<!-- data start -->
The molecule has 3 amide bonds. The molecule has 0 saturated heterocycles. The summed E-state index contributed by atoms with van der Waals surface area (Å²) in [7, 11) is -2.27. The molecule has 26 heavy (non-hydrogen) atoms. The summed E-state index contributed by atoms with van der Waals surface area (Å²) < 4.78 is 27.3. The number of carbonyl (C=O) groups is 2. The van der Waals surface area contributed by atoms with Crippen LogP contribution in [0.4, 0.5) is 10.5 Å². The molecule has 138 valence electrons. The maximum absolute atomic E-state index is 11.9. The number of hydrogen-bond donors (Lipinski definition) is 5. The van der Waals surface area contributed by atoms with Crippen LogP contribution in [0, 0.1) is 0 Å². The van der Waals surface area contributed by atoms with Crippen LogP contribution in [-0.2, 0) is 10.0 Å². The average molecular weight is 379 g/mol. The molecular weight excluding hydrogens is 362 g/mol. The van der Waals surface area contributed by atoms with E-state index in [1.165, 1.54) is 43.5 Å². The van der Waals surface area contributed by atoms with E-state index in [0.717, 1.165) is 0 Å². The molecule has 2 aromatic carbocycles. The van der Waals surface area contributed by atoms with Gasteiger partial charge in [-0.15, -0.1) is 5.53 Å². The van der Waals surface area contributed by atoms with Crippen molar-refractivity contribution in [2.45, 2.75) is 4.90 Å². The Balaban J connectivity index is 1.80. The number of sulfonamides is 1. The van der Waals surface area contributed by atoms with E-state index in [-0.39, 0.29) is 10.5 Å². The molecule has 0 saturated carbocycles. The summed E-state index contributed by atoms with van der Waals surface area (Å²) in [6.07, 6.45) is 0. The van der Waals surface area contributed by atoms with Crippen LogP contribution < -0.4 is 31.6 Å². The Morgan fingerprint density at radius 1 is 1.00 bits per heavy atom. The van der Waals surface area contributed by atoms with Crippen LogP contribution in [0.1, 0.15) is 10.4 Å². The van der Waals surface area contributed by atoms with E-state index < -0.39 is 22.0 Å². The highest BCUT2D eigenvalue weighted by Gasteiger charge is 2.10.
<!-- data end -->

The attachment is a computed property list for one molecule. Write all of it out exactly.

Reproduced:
The molecule has 3 amide bonds. The molecule has 0 saturated heterocycles. The summed E-state index contributed by atoms with van der Waals surface area (Å²) in [7, 11) is -2.27. The molecule has 26 heavy (non-hydrogen) atoms. The summed E-state index contributed by atoms with van der Waals surface area (Å²) < 4.78 is 27.3. The number of carbonyl (C=O) groups is 2. The van der Waals surface area contributed by atoms with Crippen LogP contribution in [0.4, 0.5) is 10.5 Å². The molecule has 138 valence electrons. The maximum absolute atomic E-state index is 11.9. The number of hydrogen-bond donors (Lipinski definition) is 5. The van der Waals surface area contributed by atoms with Crippen LogP contribution in [0, 0.1) is 0 Å². The van der Waals surface area contributed by atoms with Crippen LogP contribution in [-0.2, 0) is 10.0 Å². The average molecular weight is 379 g/mol. The molecular weight excluding hydrogens is 362 g/mol. The van der Waals surface area contributed by atoms with E-state index in [1.165, 1.54) is 43.5 Å². The van der Waals surface area contributed by atoms with E-state index in [0.717, 1.165) is 0 Å². The molecule has 2 aromatic carbocycles. The van der Waals surface area contributed by atoms with Gasteiger partial charge in [-0.15, -0.1) is 5.53 Å². The van der Waals surface area contributed by atoms with Crippen molar-refractivity contribution in [2.45, 2.75) is 4.90 Å². The Balaban J connectivity index is 1.80. The number of sulfonamides is 1. The van der Waals surface area contributed by atoms with E-state index in [-0.39, 0.29) is 10.5 Å². The molecule has 0 saturated carbocycles. The summed E-state index contributed by atoms with van der Waals surface area (Å²) in [6.07, 6.45) is 0. The van der Waals surface area contributed by atoms with Crippen LogP contribution < -0.4 is 31.6 Å². The Morgan fingerprint density at radius 1 is 1.00 bits per heavy atom. The van der Waals surface area contributed by atoms with Crippen LogP contribution in [0.1, 0.15) is 10.4 Å². The van der Waals surface area contributed by atoms with E-state index < -0.39 is 22.0 Å². The highest BCUT2D eigenvalue weighted by Gasteiger charge is 2.10.